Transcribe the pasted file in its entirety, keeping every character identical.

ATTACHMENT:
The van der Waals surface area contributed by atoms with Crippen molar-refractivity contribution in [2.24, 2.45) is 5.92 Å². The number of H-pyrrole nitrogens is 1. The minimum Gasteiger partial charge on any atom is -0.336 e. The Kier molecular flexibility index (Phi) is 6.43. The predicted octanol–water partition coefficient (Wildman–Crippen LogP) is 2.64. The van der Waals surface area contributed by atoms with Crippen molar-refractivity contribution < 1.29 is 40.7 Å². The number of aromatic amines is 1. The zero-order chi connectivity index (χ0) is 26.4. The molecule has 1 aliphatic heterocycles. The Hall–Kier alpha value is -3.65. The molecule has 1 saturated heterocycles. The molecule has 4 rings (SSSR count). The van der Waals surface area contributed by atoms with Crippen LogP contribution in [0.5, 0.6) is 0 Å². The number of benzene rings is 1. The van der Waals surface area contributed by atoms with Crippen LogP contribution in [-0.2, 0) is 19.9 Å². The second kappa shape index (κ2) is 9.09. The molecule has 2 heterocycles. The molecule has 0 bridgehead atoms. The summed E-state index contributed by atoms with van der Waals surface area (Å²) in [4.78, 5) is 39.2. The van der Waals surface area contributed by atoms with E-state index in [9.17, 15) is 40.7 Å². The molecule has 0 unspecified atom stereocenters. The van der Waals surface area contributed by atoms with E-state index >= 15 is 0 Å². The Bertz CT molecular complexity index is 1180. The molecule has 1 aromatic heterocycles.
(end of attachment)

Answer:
The van der Waals surface area contributed by atoms with Crippen molar-refractivity contribution in [2.24, 2.45) is 5.92 Å². The number of H-pyrrole nitrogens is 1. The minimum Gasteiger partial charge on any atom is -0.336 e. The Kier molecular flexibility index (Phi) is 6.43. The predicted octanol–water partition coefficient (Wildman–Crippen LogP) is 2.64. The van der Waals surface area contributed by atoms with Crippen molar-refractivity contribution < 1.29 is 40.7 Å². The number of aromatic amines is 1. The zero-order chi connectivity index (χ0) is 26.4. The molecule has 1 aliphatic heterocycles. The Hall–Kier alpha value is -3.65. The molecule has 1 saturated heterocycles. The molecule has 4 rings (SSSR count). The van der Waals surface area contributed by atoms with Crippen LogP contribution in [0.5, 0.6) is 0 Å². The number of benzene rings is 1. The van der Waals surface area contributed by atoms with Crippen LogP contribution in [-0.2, 0) is 19.9 Å². The second kappa shape index (κ2) is 9.09. The molecule has 2 heterocycles. The molecule has 0 bridgehead atoms. The summed E-state index contributed by atoms with van der Waals surface area (Å²) in [4.78, 5) is 39.2. The van der Waals surface area contributed by atoms with E-state index in [9.17, 15) is 40.7 Å². The molecule has 0 unspecified atom stereocenters. The van der Waals surface area contributed by atoms with E-state index >= 15 is 0 Å². The Bertz CT molecular complexity index is 1180. The molecule has 1 aromatic heterocycles.